Perhaps he meant fiberglass cloth, rather than roving, because nobody in their right mind would stick roving on the outside of a hull where it would need to be filled to get it smooth. It would take a tremendous amount of resin or bog to do so, adding a lot of excess weight, cost and labor involved, while reducing your glass to resin ratio and ending up with a brittle surface.

  6. #41
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    Default Re: Polyester resin for plywood boat build

    Roving:
    While there is rarely any need to expand on Todd's posts, sometimes I do it anyway. I have mostly used alternating layers of 18oz roving and mat to cover the rusty swiss cheese that used to be the steel floor of my car back in the 70s. (It is hard to drive while sitting in a rocking chair, and hitting a puddle at 60 can be distressing.) It builds up a lot of strength and stiffness quickly and hides behind the carpet. Roving is usually treated with the same finish that allows either polyester or epoxy to wet out and bond. Volan is a common one. The bundles of fibers are huge and it just takes a while for the resin to soak in. This is what Glen L has to say:
    But because of its coarse appearance, it is not used where appearance is important, since the weave cannot be concealed without an excessive amount of resin build-up. Furthermore, woven roving is more difficult to wet out than either mat or cloth, and all these elements make it not as suitable or popular for most sheathing applications.
    https://www.glen-l.com/weblettr/webl...iberglass.html

    Polyester:
    Todd is the only person that I know of who has found a way to consistently get decent adhesion to wood with polyester. As he described it here, it took a number of trials with different products to get it to work, and on other threads he has said that the materials that did work are no longer available. I have read that there are some chemicals in various woods that keep the polyester from curing properly, which makes the bond to the wood weak. For all I know, it is just the air in the wood that stops the cure. A primer is needed that bonds well to the wood, blocks the cure inhibiting substances and bonds well to polyester. It just isn't worth the trial and error for a one off.

    I have also read that a hot batch can act as a primer. (Some excess catalyst in the poly can overcome the stuff in the wood that stops the cure reaction) That primer layer may have to be an air inhibited resin because the wax that segregates out to the surface in the non-air inhibited resin will also segregate out between the resin and wood. -- Too much chemistry and too little information.

    Plywood:
    I used BCX fir plywood with one or two layers of 6 oz glass to builda boat and left it in a fresh water lake all summer for 7 years. The bottom is fine. I didn't glass the inside of the transom and it checked. Fir checks unless you glass it, so after it checked, I glassed it and it has been fine ever since. I do bail it out as soon as it rains. It is a Bolger instant boat, no gorgeous work of art, but it serves its purpose. I have a friend who used BCX on the same design. I don't know how he stored it, but after 25 years it was still sound.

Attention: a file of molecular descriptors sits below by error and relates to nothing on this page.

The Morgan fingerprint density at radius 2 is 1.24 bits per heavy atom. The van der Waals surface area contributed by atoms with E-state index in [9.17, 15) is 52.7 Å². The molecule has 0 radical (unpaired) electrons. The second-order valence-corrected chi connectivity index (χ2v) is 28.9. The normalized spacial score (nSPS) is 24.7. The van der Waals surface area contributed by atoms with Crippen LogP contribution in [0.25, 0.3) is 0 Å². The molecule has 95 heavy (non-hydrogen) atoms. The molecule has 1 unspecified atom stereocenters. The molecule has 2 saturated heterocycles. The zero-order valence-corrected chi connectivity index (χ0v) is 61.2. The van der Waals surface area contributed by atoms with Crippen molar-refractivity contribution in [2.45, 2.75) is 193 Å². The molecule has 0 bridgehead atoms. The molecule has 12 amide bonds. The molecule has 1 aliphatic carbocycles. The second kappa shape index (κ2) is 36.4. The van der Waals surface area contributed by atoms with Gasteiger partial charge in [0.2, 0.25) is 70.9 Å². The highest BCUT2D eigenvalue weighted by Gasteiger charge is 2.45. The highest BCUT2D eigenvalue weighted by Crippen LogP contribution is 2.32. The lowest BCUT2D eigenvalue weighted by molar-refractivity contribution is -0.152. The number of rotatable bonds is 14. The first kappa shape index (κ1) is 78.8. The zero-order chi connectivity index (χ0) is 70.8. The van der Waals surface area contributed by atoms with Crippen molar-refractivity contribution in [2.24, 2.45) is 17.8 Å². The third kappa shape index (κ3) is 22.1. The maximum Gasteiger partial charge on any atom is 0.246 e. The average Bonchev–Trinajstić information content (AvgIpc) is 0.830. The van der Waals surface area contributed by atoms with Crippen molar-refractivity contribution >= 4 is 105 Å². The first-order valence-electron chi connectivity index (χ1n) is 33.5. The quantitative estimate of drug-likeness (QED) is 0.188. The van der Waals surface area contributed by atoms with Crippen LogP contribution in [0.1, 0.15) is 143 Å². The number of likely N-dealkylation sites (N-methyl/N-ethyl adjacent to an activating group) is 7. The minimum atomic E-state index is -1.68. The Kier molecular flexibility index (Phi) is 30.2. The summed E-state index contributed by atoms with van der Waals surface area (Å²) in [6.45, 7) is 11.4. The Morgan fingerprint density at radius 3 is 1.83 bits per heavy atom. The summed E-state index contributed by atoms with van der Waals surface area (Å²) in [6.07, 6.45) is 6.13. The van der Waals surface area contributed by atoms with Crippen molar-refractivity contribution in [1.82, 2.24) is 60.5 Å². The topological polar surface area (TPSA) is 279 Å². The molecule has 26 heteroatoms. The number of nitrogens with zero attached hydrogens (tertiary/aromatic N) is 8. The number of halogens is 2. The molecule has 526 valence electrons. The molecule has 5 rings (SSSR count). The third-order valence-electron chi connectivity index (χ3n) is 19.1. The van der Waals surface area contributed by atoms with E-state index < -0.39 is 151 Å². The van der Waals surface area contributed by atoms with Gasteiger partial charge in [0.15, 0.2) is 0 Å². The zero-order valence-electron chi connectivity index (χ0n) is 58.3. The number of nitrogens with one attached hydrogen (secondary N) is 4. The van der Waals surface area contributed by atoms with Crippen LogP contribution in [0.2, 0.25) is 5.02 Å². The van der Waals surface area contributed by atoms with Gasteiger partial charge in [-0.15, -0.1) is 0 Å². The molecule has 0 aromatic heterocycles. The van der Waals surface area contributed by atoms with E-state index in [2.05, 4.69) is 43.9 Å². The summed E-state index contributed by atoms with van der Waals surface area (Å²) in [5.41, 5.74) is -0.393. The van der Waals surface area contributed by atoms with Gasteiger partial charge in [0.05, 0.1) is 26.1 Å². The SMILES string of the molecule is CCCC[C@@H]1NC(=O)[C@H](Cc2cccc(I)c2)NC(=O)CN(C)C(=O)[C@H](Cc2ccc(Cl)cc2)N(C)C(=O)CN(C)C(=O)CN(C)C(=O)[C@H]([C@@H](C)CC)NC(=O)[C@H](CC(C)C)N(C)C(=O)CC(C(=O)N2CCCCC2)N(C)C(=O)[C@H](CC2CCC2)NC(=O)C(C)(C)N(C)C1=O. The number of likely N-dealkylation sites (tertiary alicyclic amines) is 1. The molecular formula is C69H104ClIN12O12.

Last edited by MN Dave; 07-04-2018 at 02:39 PM.
    Management is the art of counting beans. Leadership is the art of making every being count. --Joe Finch

  7. #42
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    Default Re: Polyester resin for plywood boat build

    What we ended up using was a primer of Pratt and Lambert Vitroloid lacquer sanding sealer. I don't even remember how we found that particular one. The sealer soaked into the wood pretty well, and the resin bonded well to the sealer. It smelled like a huge banana, and even the best cartridge masks had trouble keeping up with the fumes. It was rolled on in two thin coats and thankfully that step went pretty quickly. A stray spark would probably have sent the entire garage into the next block. Then we used the same polyester resin that Wilderness Boats was using in Oregon. It was Techniglass 329-2 polyester unwaxed laminating resin. It was a formula designed for production boatbuilding in the Washington/Oregon area's typical weather conditions. We were in central Illinois, but could never find a polyester that worked better and resisted delamination upon impact nearly as well.

    I remember the first time I nailed one of those rocks that hide invisibly and just under the surface in quiet water, at speed in a fully loaded strip canoe. The floor humped up enough that you could see the packs move and it made an absolutely horrible ripping noise, like it was tearing the bottom out of the canoe. We rushed to the nearest shore, unloaded the boat, turned it over - and there was a scratch. That's all, just a scratch, and a little varnish when we got home would hide most of it. Most polyester resins would have delaminated for several inches on either side of the impact area and would have required a substantial repair and some new glass in that area.